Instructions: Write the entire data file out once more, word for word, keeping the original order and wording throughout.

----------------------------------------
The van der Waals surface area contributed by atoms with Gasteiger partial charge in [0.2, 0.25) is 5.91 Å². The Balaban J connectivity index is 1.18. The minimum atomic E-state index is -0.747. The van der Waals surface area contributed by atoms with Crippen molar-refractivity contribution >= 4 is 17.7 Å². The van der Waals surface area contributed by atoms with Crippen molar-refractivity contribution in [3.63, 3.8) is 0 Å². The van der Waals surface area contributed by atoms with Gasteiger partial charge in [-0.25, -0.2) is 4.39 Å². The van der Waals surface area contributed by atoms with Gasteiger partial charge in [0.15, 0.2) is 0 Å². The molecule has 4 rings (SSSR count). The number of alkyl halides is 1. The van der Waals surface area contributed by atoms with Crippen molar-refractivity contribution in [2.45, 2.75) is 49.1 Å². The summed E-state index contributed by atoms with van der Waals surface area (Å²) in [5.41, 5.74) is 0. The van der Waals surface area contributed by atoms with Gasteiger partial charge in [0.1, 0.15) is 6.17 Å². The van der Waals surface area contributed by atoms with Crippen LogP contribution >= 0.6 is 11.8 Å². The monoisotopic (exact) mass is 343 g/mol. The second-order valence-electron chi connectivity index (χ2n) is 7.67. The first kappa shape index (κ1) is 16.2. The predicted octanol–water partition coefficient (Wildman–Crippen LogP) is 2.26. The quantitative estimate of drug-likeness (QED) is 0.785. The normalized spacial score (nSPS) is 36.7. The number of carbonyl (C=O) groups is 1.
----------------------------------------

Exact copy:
The van der Waals surface area contributed by atoms with Gasteiger partial charge in [0.2, 0.25) is 5.91 Å². The Balaban J connectivity index is 1.18. The minimum atomic E-state index is -0.747. The van der Waals surface area contributed by atoms with Crippen molar-refractivity contribution >= 4 is 17.7 Å². The van der Waals surface area contributed by atoms with Crippen molar-refractivity contribution in [3.63, 3.8) is 0 Å². The van der Waals surface area contributed by atoms with Gasteiger partial charge in [-0.25, -0.2) is 4.39 Å². The van der Waals surface area contributed by atoms with Gasteiger partial charge in [0.15, 0.2) is 0 Å². The molecule has 4 rings (SSSR count). The number of alkyl halides is 1. The van der Waals surface area contributed by atoms with Crippen molar-refractivity contribution in [2.45, 2.75) is 49.1 Å². The summed E-state index contributed by atoms with van der Waals surface area (Å²) in [5.41, 5.74) is 0. The van der Waals surface area contributed by atoms with Gasteiger partial charge in [0.1, 0.15) is 6.17 Å². The van der Waals surface area contributed by atoms with Crippen LogP contribution >= 0.6 is 11.8 Å². The monoisotopic (exact) mass is 343 g/mol. The second-order valence-electron chi connectivity index (χ2n) is 7.67. The first kappa shape index (κ1) is 16.2. The predicted octanol–water partition coefficient (Wildman–Crippen LogP) is 2.26. The quantitative estimate of drug-likeness (QED) is 0.785. The normalized spacial score (nSPS) is 36.7. The number of carbonyl (C=O) groups is 1.